A visibly angry Sen. Jeanne Shaheen and the New Hampshire's congressional delegation lamented the rejection by the Executive Council of $27 million in federal funds to assist with the state's COVID-19 vaccination effort.

Despite prodding by Gov. Chris Sununu the council voted to reject the funds over concerns that the state would lose its sovereignty and be obligated to follow future mandates from the Biden Administration. Attorney General John Formella's research concluded that was not the case.

"The reality is we've done our job. The federal delegation got the money the state of New Hampshire said it needed. And when the federal government wasn't forthcoming with what the state said it needed, we went back and we got those additional funds," Shaheen said. "Now it’s time for the Governor and the Republican Executive Councilors to do their jobs and to protect the health and safety of the people of this state.”

Shaheen said the delegation has spoken with the Biden Administration and so far has not heard any good options to making up the funds. She said the best option is for the Executive Council to accept the funds.

"It's very disappointing to me that we are here after the congressional delegation fought very hard to get the state of New Hampshire the dollars we heard the governor and administration say that they needed to continue fighting COVID-19," Shaheen said.
We need help, and sadly what we saw from the Executive Council was a total disregard for the safety of the residents of New Hampshire,”

Jim Potter, Executive Vice President of the NH Medical Society said the rejection of the funds also means the state Department of Health and Human Service will not be prepared to administer COVID-19 vaccine to children under the age of 12 when the CDC gives its approval in the next few weeks.

"It's clear they do not have the resources. They're understaffed. They're already financially strained, overworked," Potter said. "On top of that we have the flu vaccines coming in so you have all this effort. These practices desperately need these funds to make this happen for children."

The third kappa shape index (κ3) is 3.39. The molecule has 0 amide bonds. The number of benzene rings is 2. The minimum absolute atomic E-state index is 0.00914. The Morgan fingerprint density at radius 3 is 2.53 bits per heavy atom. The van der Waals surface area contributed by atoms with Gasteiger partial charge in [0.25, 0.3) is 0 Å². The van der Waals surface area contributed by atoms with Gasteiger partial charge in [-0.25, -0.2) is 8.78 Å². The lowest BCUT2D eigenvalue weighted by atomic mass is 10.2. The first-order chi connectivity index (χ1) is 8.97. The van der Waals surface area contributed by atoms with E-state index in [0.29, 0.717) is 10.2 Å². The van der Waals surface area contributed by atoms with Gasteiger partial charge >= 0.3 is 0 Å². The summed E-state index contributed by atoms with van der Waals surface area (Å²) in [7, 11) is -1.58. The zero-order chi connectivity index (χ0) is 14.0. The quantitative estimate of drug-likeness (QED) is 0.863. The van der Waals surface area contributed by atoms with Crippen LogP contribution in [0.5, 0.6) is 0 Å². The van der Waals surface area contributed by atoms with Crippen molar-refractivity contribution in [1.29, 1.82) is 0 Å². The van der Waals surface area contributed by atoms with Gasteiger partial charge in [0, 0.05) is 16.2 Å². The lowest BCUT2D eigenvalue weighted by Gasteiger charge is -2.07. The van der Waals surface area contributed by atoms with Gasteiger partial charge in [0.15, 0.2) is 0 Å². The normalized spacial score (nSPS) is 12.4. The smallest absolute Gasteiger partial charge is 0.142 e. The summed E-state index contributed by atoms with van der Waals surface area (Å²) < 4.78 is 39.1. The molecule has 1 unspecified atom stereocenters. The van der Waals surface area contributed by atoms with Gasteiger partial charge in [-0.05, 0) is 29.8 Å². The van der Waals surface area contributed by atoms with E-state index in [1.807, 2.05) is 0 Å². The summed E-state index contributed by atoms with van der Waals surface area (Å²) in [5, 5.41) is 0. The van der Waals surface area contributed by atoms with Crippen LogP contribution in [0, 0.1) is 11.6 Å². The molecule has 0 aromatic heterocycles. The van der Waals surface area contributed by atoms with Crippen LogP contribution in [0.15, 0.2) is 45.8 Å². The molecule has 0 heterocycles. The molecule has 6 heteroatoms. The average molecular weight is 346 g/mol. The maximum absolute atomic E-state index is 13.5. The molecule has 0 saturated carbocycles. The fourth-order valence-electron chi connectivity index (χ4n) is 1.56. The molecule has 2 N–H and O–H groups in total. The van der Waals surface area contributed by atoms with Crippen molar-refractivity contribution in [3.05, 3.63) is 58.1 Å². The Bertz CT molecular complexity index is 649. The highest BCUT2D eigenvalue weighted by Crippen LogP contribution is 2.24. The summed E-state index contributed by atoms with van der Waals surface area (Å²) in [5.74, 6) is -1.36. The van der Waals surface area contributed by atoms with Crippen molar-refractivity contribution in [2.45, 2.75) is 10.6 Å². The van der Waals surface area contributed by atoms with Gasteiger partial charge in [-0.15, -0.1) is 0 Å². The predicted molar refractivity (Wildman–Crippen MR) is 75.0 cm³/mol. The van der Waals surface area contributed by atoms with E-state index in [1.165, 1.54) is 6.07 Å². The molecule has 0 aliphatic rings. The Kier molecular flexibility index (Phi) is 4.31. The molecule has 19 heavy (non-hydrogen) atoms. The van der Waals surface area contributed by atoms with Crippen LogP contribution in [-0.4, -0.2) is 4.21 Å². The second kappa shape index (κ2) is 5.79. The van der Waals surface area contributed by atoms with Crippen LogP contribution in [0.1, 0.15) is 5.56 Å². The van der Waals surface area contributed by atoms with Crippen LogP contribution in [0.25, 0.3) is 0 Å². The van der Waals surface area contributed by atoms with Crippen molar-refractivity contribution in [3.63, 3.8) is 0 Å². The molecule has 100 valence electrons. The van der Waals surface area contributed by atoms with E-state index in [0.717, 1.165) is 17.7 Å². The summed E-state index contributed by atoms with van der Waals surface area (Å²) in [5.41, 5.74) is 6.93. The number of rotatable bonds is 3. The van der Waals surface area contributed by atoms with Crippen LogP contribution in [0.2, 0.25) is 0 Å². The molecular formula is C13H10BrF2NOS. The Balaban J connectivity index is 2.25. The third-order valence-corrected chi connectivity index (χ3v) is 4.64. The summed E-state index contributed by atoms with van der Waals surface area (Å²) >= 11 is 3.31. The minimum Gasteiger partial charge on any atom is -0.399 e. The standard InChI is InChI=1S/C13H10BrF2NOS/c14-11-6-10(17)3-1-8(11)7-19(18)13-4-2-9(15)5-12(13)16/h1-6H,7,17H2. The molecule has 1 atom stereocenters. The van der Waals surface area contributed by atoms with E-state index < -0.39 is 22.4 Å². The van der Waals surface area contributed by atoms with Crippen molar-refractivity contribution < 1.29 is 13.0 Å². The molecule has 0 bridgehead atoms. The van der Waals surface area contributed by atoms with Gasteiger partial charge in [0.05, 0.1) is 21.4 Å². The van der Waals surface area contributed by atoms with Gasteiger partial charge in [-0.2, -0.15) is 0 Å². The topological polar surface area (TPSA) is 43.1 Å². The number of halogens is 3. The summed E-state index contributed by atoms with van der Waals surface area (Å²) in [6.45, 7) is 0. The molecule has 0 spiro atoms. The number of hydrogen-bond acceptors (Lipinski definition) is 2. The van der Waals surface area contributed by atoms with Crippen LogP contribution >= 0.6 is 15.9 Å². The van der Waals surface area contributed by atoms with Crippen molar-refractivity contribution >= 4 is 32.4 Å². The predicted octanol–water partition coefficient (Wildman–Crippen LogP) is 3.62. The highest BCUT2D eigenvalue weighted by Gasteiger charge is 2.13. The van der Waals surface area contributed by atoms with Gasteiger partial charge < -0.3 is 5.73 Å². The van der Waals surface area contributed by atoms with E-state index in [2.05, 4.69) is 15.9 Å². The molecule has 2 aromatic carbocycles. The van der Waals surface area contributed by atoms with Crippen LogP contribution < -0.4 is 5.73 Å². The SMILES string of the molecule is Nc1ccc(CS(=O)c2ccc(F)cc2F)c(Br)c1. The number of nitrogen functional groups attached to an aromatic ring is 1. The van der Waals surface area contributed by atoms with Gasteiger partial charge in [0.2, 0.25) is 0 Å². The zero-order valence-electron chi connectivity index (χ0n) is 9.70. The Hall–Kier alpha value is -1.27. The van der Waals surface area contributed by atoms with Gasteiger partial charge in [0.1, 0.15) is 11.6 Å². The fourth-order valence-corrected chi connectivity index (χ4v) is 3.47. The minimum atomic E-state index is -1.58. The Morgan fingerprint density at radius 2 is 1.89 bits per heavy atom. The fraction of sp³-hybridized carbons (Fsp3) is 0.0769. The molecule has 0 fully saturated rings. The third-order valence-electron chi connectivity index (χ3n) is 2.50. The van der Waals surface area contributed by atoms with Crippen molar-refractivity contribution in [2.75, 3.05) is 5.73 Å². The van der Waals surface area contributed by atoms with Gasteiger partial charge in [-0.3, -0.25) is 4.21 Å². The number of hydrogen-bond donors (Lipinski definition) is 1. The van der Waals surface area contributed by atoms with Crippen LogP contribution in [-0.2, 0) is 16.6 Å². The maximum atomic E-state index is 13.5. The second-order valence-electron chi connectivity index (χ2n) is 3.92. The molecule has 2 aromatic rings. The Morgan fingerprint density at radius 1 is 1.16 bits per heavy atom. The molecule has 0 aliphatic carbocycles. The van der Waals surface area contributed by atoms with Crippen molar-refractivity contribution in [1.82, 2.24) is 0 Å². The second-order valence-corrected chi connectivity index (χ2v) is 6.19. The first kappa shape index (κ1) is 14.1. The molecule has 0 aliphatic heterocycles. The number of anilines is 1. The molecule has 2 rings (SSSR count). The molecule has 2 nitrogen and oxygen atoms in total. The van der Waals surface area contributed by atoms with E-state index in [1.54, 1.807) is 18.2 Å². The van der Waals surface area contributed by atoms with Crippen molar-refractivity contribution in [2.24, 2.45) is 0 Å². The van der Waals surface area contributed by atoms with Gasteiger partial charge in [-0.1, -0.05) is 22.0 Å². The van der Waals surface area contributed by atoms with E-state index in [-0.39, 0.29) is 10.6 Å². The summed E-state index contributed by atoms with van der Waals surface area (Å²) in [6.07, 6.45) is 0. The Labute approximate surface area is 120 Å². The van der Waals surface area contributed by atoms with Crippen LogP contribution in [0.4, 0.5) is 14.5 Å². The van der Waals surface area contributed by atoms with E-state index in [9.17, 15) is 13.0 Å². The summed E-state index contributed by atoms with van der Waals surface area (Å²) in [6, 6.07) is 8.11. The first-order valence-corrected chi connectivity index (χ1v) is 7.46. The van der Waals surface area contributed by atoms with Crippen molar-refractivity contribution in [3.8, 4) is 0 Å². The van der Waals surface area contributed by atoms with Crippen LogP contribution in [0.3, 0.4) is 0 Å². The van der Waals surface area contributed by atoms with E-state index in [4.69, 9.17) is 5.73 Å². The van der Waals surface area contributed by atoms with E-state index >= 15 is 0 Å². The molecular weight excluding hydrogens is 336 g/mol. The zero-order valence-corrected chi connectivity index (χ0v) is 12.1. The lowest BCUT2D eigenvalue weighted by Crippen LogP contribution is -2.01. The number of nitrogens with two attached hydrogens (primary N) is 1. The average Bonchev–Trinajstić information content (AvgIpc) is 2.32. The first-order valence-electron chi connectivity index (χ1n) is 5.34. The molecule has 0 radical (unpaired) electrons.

Sen. Maggie Hassan called the council's decision "misguided and dangerous" and also concerned about the delay in vaccinating children once they become eligible.

"This vote by the Executive Council is a dangerous vote that compromises our overall COVID-19 strategy. Despite this, I’ll continue fighting to get every resource we can out to our public health system and our providers and make sure we are confronting this pandemic head on," First Congressional Distrct Rep. Chris Pappas said.

“As COVID-19 cases are rising throughout New Hampshire — including in our schools — and hospitalizations are at the highest rates since vaccines became widely available, it was shameful for the Republican-led majority on New Hampshire’s Executive Council to reject $27 million in federal support our Delegation championed to enhance vaccination efforts and put this virus behind us,” Second Congressional Distrct Rep. Annie Kuster said.

Contact reporter Dan Alexander at Dan.Alexander@townsquaremedia.com or via Twitter @DanAlexanderNH

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